Day 76 – Q 1. What were the similarities and dissimilarities between the approach of Mahatma Gandhi and B R Ambedkar towards the upliftment of the so called lower castes?
1. What were the similarities and dissimilarities between the approach of Mahatma Gandhi and B R Ambedkar towards the upliftment of the so called lower castes?
Mahatma Gandhi and B R Ambedkar were two great socio-political reformers of their times who not only help in India’s freedom struggle but also put efforts to curb several social problems existing in the society, upliftment of lower castes being one among them.
- Both of them had realized the issues of lower castes and worked for the emancipation of the same.
- Both tried to challenge the existing systems, Gandhi did it on social and moral front whereas Ambedkar did it on political front.
- Temple entry- Ambedkar argues that those untouchables who were responsible for constructing and later protecting the Hindu temple have right to enter the temple. Gandhi, on the other hand, asserts that it is the moral duty of the high-caste Hindus to allow the untouchables to enter the Hindu temples.
- Untouchability- In Ambedkar’s view, the practice of untouchability was a necessary product of the caste system and asked for annihilation of caste, whereas Gandhi was unable to see any internal connection between untouchability and the caste system and defended the caste system on several grounds. Gandhi considered untouchability as a mixture of social and moral problems but Ambedkar saw it emanating from the ideological, economic and political factors.
- Poona Pact- Ambedkar insisted on a separate electorate for the untouchables and secured the Communal Award of 1931 which Gandhi opposed by fasting, resulting in a compromise between the two for an increase in the number of untouchable representatives.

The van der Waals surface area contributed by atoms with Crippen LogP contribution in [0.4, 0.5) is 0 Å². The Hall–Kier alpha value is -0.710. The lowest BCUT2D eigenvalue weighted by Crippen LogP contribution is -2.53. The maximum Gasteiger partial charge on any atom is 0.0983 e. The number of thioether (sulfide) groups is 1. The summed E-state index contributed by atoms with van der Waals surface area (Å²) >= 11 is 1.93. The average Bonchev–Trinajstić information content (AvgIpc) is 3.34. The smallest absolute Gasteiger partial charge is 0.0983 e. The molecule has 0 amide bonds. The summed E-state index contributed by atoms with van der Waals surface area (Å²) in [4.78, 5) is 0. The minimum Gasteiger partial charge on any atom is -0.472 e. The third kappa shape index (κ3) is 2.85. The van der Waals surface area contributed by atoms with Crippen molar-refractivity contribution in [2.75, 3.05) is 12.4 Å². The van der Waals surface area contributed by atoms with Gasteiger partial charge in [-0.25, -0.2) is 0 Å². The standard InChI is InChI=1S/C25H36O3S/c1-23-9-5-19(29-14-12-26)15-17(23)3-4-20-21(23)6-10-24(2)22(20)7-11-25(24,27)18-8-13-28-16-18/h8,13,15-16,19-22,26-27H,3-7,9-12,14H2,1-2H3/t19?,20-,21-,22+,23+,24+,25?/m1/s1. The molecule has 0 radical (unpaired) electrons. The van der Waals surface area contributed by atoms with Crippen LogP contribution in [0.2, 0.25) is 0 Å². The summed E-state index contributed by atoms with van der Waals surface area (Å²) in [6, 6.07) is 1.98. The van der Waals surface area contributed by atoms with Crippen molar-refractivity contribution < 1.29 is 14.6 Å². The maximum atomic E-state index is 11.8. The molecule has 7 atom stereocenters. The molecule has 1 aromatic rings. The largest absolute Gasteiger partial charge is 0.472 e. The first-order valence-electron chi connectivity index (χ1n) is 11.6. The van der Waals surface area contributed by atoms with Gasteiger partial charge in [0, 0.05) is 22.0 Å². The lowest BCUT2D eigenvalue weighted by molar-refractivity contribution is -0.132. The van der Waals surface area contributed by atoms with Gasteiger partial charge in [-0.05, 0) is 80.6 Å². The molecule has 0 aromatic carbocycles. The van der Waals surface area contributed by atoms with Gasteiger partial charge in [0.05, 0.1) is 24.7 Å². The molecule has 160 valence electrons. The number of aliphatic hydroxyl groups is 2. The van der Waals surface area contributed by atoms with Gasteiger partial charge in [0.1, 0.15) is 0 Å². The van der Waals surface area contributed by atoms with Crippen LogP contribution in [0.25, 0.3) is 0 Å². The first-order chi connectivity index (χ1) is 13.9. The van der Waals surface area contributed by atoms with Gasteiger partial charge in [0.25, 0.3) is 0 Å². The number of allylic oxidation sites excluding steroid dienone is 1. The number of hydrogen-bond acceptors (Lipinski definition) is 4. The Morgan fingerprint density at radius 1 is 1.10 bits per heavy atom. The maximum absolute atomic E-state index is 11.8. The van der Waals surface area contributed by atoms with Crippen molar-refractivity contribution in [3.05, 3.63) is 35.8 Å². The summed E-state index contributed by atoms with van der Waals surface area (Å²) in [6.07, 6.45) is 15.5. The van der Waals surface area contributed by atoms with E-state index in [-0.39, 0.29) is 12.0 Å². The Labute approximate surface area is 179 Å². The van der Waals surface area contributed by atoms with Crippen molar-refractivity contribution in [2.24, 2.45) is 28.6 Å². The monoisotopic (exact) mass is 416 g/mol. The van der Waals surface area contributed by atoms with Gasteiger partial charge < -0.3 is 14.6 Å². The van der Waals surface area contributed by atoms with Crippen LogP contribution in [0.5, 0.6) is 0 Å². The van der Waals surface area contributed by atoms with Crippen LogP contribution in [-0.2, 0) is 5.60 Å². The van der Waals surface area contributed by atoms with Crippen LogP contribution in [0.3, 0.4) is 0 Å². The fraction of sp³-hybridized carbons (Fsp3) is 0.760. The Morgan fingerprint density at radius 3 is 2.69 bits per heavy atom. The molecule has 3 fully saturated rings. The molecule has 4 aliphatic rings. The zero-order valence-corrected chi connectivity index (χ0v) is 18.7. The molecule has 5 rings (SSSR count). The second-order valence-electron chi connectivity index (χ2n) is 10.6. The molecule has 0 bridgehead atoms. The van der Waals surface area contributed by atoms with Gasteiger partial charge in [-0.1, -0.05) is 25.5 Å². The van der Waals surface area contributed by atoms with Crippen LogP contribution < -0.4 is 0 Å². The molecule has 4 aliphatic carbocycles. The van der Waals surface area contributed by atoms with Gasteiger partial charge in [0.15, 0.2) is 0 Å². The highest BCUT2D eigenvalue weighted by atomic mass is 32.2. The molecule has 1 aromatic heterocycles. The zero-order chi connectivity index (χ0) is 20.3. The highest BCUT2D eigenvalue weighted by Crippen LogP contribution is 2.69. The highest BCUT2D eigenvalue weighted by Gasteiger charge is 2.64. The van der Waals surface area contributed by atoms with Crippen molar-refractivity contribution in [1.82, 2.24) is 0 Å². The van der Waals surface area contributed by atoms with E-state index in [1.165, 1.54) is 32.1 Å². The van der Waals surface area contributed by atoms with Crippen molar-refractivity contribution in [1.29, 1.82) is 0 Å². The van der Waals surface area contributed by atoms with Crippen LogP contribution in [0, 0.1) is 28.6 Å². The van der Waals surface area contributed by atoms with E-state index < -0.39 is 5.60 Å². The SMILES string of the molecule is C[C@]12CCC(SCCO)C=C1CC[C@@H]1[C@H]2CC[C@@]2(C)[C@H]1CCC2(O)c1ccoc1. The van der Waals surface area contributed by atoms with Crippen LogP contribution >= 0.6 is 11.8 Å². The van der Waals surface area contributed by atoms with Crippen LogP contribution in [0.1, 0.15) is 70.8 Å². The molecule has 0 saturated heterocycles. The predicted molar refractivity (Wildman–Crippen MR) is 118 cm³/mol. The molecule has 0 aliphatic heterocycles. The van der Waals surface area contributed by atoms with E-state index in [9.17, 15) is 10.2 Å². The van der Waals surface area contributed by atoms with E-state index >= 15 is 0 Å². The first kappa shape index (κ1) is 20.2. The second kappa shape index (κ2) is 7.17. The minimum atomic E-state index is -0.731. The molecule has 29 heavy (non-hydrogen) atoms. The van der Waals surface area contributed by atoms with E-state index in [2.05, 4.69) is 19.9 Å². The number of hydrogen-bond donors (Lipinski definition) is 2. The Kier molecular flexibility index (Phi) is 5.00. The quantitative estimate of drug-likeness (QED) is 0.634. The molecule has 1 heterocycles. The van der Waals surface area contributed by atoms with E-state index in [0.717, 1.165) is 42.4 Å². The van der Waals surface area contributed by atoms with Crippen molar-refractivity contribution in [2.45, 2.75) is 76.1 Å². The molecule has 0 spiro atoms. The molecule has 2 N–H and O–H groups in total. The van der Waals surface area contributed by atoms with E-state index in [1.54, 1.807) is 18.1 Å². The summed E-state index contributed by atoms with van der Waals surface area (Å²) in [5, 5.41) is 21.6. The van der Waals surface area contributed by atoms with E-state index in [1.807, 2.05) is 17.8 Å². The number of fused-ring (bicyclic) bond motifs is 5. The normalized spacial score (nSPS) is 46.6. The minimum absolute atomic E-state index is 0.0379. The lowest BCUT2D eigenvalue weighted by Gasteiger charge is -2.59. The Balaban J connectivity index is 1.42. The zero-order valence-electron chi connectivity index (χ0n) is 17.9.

- Approach- Gandhi sought to convince and convert the caste Hindus and mobilise their energies by means of moral and religious appeals. He encouraged them to undertake welfare activities among the untouchables in a spirit of remorse and guilt. Ambedkar emphasized on modern values like social justice, equality, self-respect, and dignity and a legal political approach for upliftment of untouchables.
- Villages- Gandhi preferred decentralization of power and self-sufficient villages to give equal voice to all, whereas Ambedkar called villages as a den of superstition and feared that empowering the villages would result in the already affluent upper class men wielding huge power. He preferred a top down approach with a strong center.
Ambedkar relied much on institutional mechanisms to protect and promote the interests of the untouchables, and did not fully appreciate the importance of changing the moral culture of the wider society. Gandhi created among caste Hindus a deep sense of shame and guilt and awakened them to the egalitarian strand within their religion. Despite their disagreements ‘human dignity’ was an important idea for them to deconstruct the inequality and ensure justice.